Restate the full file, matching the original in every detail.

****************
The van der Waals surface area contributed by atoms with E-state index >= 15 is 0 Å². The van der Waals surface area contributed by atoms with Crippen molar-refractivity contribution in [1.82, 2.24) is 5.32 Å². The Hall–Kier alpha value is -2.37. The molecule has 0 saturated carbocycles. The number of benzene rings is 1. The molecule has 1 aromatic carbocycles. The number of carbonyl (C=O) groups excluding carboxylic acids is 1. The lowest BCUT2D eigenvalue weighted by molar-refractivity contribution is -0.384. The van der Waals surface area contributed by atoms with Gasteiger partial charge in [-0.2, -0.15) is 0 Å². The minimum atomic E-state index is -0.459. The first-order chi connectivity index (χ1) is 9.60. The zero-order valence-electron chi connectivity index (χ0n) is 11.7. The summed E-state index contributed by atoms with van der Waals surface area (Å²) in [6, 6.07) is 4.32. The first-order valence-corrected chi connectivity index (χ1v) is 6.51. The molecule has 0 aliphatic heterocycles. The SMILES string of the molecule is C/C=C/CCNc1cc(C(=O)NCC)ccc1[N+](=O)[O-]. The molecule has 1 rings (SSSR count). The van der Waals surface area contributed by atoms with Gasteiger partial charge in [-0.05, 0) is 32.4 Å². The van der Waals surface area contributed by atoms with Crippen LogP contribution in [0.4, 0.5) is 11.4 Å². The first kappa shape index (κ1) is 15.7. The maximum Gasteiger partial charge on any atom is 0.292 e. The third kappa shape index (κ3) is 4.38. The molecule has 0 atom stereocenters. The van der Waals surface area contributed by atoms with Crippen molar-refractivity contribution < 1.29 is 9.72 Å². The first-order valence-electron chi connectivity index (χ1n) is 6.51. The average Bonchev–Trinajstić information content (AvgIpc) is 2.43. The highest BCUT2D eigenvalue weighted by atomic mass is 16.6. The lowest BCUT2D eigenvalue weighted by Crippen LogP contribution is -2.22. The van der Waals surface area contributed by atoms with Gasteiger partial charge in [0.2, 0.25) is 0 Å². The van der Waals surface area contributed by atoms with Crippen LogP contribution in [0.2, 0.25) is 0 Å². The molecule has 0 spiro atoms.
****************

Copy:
The van der Waals surface area contributed by atoms with E-state index >= 15 is 0 Å². The van der Waals surface area contributed by atoms with Crippen molar-refractivity contribution in [1.82, 2.24) is 5.32 Å². The Hall–Kier alpha value is -2.37. The molecule has 0 saturated carbocycles. The number of benzene rings is 1. The molecule has 1 aromatic carbocycles. The number of carbonyl (C=O) groups excluding carboxylic acids is 1. The lowest BCUT2D eigenvalue weighted by molar-refractivity contribution is -0.384. The van der Waals surface area contributed by atoms with Gasteiger partial charge in [-0.2, -0.15) is 0 Å². The minimum atomic E-state index is -0.459. The first-order chi connectivity index (χ1) is 9.60. The zero-order valence-electron chi connectivity index (χ0n) is 11.7. The summed E-state index contributed by atoms with van der Waals surface area (Å²) in [6, 6.07) is 4.32. The first-order valence-corrected chi connectivity index (χ1v) is 6.51. The molecule has 0 aliphatic heterocycles. The SMILES string of the molecule is C/C=C/CCNc1cc(C(=O)NCC)ccc1[N+](=O)[O-]. The molecule has 1 rings (SSSR count). The van der Waals surface area contributed by atoms with Gasteiger partial charge in [-0.05, 0) is 32.4 Å². The van der Waals surface area contributed by atoms with Crippen LogP contribution in [0.4, 0.5) is 11.4 Å². The first kappa shape index (κ1) is 15.7. The maximum Gasteiger partial charge on any atom is 0.292 e. The third kappa shape index (κ3) is 4.38. The molecule has 0 atom stereocenters. The van der Waals surface area contributed by atoms with Crippen molar-refractivity contribution < 1.29 is 9.72 Å². The first-order valence-electron chi connectivity index (χ1n) is 6.51. The average Bonchev–Trinajstić information content (AvgIpc) is 2.43. The highest BCUT2D eigenvalue weighted by atomic mass is 16.6. The lowest BCUT2D eigenvalue weighted by Crippen LogP contribution is -2.22. The van der Waals surface area contributed by atoms with Gasteiger partial charge in [0.2, 0.25) is 0 Å². The van der Waals surface area contributed by atoms with Crippen LogP contribution in [0.2, 0.25) is 0 Å². The molecule has 0 spiro atoms.